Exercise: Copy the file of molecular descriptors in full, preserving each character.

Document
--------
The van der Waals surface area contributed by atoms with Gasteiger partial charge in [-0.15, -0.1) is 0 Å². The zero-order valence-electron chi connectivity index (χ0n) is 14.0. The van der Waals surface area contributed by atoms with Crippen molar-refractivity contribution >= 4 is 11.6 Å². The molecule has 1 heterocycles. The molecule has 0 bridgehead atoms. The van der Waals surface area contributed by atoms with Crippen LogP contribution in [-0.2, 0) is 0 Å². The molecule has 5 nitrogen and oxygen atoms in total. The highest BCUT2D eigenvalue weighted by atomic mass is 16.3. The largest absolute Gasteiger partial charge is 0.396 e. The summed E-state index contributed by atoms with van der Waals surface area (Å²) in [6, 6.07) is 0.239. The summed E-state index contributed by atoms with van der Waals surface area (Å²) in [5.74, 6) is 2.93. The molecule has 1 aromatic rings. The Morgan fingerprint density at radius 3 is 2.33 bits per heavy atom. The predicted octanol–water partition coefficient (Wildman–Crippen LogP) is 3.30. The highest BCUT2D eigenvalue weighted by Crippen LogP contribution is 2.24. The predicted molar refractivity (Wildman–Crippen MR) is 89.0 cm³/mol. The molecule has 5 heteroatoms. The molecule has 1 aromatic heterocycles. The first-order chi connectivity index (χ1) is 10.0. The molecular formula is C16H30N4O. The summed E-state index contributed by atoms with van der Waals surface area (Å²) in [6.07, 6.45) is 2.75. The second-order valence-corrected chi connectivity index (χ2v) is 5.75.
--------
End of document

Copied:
The van der Waals surface area contributed by atoms with Gasteiger partial charge in [-0.15, -0.1) is 0 Å². The zero-order valence-electron chi connectivity index (χ0n) is 14.0. The van der Waals surface area contributed by atoms with Crippen molar-refractivity contribution >= 4 is 11.6 Å². The molecule has 1 heterocycles. The molecule has 0 bridgehead atoms. The van der Waals surface area contributed by atoms with Crippen LogP contribution in [-0.2, 0) is 0 Å². The molecule has 5 nitrogen and oxygen atoms in total. The highest BCUT2D eigenvalue weighted by atomic mass is 16.3. The largest absolute Gasteiger partial charge is 0.396 e. The summed E-state index contributed by atoms with van der Waals surface area (Å²) in [6, 6.07) is 0.239. The summed E-state index contributed by atoms with van der Waals surface area (Å²) in [5.74, 6) is 2.93. The molecule has 1 aromatic rings. The Morgan fingerprint density at radius 3 is 2.33 bits per heavy atom. The predicted octanol–water partition coefficient (Wildman–Crippen LogP) is 3.30. The highest BCUT2D eigenvalue weighted by Crippen LogP contribution is 2.24. The predicted molar refractivity (Wildman–Crippen MR) is 89.0 cm³/mol. The molecule has 5 heteroatoms. The molecule has 1 aromatic heterocycles. The first-order chi connectivity index (χ1) is 10.0. The molecular formula is C16H30N4O. The summed E-state index contributed by atoms with van der Waals surface area (Å²) in [6.07, 6.45) is 2.75. The second-order valence-corrected chi connectivity index (χ2v) is 5.75.